Hammam of Prince Miloš

Add to Bucket ListAdded!

Quick Summary

  • Check Me Please
Take me there!


Hammam of Prince Miloš is the former Turkish bath in Belgrade, the capital of Serbia. Built in 1836-37, it was declared a cultural monument in 1948.


The building is located in the modern Park Gavrilo Princip, until 2017 known as the Financial Park. It is situated just north of the building of the Government of Serbia, west of the building of the Finance Ministry and south of the Ascencion Church.


Hammam of Prince Miloš was built in 1836-37. It was projected as the bath of the princely Lower Court and was part of the court complex along the Topčider Road, designed for the prince's sons Milan and Mihailo Obrenović. The court's garden evolved into the modern park. The court buildings were later handed over to the Finance Ministry and the bath is today the only surviving part of the entire complex. It was declared a cultural monument on 20 April 1948.In January 2021 it was announced that the object will be returned under the city authority. Reconstruction of the hammam and its adaptation into the cultural center was planned. Also announced was demolition of the building at 14 Admirala Geprata, which separated the bath from the street. New planned building will have "transparent" ground floor, which would allow view on the bath, which is not visible from any of the surrounding streets due to its location in the park and center of the block.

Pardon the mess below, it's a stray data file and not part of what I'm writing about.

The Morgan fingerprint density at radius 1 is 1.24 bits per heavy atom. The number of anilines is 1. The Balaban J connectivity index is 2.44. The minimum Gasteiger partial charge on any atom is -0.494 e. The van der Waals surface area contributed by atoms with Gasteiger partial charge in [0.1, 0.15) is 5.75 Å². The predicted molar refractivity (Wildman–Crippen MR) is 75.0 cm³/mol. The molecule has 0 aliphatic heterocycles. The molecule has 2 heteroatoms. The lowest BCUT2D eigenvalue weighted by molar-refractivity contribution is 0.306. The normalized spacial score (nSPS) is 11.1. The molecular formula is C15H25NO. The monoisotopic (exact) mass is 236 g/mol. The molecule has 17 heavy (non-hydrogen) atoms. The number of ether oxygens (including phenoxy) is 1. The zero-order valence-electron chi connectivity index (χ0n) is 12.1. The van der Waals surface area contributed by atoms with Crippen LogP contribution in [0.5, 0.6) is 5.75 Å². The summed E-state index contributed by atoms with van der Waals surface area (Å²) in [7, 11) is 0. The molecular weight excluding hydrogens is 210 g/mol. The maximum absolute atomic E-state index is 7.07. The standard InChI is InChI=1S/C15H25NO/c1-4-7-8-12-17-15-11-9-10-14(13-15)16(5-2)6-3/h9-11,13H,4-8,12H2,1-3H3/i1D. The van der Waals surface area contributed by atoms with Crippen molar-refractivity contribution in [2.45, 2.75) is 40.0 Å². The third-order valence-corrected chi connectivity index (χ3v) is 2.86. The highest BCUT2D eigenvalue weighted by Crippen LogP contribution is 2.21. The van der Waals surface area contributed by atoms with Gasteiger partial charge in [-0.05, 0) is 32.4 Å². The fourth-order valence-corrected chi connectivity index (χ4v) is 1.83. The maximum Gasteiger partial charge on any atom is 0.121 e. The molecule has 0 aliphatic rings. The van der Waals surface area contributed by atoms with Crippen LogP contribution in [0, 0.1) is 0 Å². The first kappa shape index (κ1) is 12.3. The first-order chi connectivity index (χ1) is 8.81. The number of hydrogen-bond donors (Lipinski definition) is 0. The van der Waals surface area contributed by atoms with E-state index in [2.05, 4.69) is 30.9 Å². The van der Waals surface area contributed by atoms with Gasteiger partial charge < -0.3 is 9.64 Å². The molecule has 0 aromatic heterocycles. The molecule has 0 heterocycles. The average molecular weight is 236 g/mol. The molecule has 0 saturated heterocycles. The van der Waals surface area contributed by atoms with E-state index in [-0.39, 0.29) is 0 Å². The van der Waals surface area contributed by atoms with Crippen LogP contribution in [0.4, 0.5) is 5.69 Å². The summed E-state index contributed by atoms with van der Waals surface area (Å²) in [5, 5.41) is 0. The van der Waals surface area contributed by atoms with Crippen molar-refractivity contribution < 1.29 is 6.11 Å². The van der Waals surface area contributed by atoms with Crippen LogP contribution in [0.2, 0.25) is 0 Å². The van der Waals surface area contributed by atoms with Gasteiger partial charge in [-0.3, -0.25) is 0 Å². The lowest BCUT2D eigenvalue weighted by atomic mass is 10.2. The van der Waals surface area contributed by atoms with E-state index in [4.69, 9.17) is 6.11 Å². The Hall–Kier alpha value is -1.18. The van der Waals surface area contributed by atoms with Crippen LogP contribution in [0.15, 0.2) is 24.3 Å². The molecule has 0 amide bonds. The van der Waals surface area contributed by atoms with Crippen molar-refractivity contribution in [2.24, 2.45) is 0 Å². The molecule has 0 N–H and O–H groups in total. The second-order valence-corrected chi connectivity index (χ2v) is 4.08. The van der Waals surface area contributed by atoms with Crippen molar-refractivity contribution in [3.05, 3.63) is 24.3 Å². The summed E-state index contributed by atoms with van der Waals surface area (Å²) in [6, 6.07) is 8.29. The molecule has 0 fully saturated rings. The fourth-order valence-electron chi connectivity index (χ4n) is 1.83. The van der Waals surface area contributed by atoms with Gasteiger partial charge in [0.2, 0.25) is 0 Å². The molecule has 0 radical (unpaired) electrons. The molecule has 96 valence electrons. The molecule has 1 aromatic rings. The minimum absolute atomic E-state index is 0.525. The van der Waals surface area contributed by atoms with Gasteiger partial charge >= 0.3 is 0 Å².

It is believed that the author of the bath was Hadži Nikola Živković, a royal architect during the first reign of Prince Miloš (1817-39), who constructed all royal buildings in the period, like Princess Ljubica's Residence (in Kosančićev Venac) and Residence of Prince Miloš (in Topčider). The concept is a typical Turkish bath design of the period. It is a ground-level building with the hearth room and a protruding chimney. The building is conceived as an autonomous structure of a rectangular basis. Although the dimensions of the building are not large, it has all the component parts of a hammam - šadrvan (fountain), kapaluk (cloakroom), halvat (large private room), hazna (attendant's room) and ćulhan (boiler room). The main room, which was used for bathing and rest, is vaulted with a shallow dome, constructed by the concentric placing of bricks. A particular detail of the dome and the vaults are the lighting openings, covered by glass bubbles.

See more

List of cultural properties on Savski venac List of cultural monuments in Belgrade
This dGuide uses material from the Wikipedia,
released under the Creative Commons Attribution-Share-Alike License 3.0.


Overall Rating
Please comment your rating:

Please log in to rate this dGuide!